One of NASA’s most important goals — sending astronauts into space on U.S. soil for the first time since the space shuttle era — is now very close to being achieved,media reported. NASA has partnered with SpaceX and Boeing to launch a commercial crew program that will require the two companies to build spacecraft that can safely and quickly send astronauts to the International Space Station (ISS).
SpaceX will be the first company to reach the finish line, but crossing the finish line means it will need to successfully complete a launch and a journey to the orbiting lab.
Now, with a few weeks to go until the May 27 launch, NASA astronauts Bert Behnken and Douglas Hurley have entered a pre-flight quarantine period to ensure they stay healthy during space travel and stay at ISS.
The word “isolation” has been on the news recently for obvious reasons, but the two astronauts will have to endure two weeks of isolation that has nothing to do with the current new corona outbreak. This strict isolation is a routine measure designed to ensure that scientists do not get sick or carry infectious diseases into space during their mission.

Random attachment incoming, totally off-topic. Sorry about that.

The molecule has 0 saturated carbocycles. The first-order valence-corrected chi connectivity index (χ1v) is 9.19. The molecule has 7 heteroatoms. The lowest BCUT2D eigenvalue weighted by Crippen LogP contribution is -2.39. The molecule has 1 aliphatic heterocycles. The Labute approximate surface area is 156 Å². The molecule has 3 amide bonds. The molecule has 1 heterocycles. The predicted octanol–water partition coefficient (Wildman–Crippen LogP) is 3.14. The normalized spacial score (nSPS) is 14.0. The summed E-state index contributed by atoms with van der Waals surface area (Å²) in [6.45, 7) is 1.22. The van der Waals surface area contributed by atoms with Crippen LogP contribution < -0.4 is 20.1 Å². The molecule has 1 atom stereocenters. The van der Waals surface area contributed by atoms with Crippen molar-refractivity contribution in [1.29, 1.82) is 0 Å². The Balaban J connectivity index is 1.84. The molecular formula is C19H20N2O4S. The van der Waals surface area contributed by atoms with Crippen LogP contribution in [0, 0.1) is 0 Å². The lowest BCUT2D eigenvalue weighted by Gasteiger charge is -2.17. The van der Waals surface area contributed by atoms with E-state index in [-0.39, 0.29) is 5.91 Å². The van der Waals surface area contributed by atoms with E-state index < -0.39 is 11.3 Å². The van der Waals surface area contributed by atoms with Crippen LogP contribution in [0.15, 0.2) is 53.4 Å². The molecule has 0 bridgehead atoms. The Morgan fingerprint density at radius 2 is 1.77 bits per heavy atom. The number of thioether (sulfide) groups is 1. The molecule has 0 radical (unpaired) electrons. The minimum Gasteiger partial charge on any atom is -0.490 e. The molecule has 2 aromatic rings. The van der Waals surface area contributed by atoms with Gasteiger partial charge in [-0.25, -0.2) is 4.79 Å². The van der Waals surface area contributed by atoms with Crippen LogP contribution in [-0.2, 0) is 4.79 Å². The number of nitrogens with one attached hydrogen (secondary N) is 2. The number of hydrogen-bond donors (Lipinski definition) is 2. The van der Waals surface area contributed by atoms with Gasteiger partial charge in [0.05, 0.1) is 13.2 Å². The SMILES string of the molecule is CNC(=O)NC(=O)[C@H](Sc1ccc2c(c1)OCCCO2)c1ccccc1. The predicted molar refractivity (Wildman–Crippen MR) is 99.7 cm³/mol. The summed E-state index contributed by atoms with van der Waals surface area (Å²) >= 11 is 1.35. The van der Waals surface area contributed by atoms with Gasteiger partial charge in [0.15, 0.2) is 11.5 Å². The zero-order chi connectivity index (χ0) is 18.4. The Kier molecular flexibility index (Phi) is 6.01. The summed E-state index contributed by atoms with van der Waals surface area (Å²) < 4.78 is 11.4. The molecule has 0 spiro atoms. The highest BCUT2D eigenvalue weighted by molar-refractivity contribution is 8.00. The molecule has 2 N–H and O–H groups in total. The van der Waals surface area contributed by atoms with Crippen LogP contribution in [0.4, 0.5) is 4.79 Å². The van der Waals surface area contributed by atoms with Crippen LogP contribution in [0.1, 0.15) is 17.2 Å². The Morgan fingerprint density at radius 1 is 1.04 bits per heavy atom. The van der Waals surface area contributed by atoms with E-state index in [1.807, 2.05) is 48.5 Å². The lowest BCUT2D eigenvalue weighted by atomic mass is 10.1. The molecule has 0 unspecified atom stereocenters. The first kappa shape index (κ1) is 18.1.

That said, NASA is taking additional steps to ensure that the new coronavirus does not pose a threat to launches or astronauts. NASA says any visitor will need to undergo a “temperature and symptom check” before being allowed to visit the launch site or talk to astronauts. NASA crews will need to get up close and personal with astronauts during flight preparation, and they will need to undergo two virus tests before they can be allowed to carry out their mission.
Obviously, NASA is excited about the eventual ability to send astronauts into space. So far, NASA has relied on the Russian Federal Space Agency (RSA), which needs to buy seats for Russian rockets to be shipped to the space station. Now, assuming that The last demonstration mission of SpaceX’s manned Dragon spacecraft goes ahead as planned, NASA will have the freedom to launch at any time.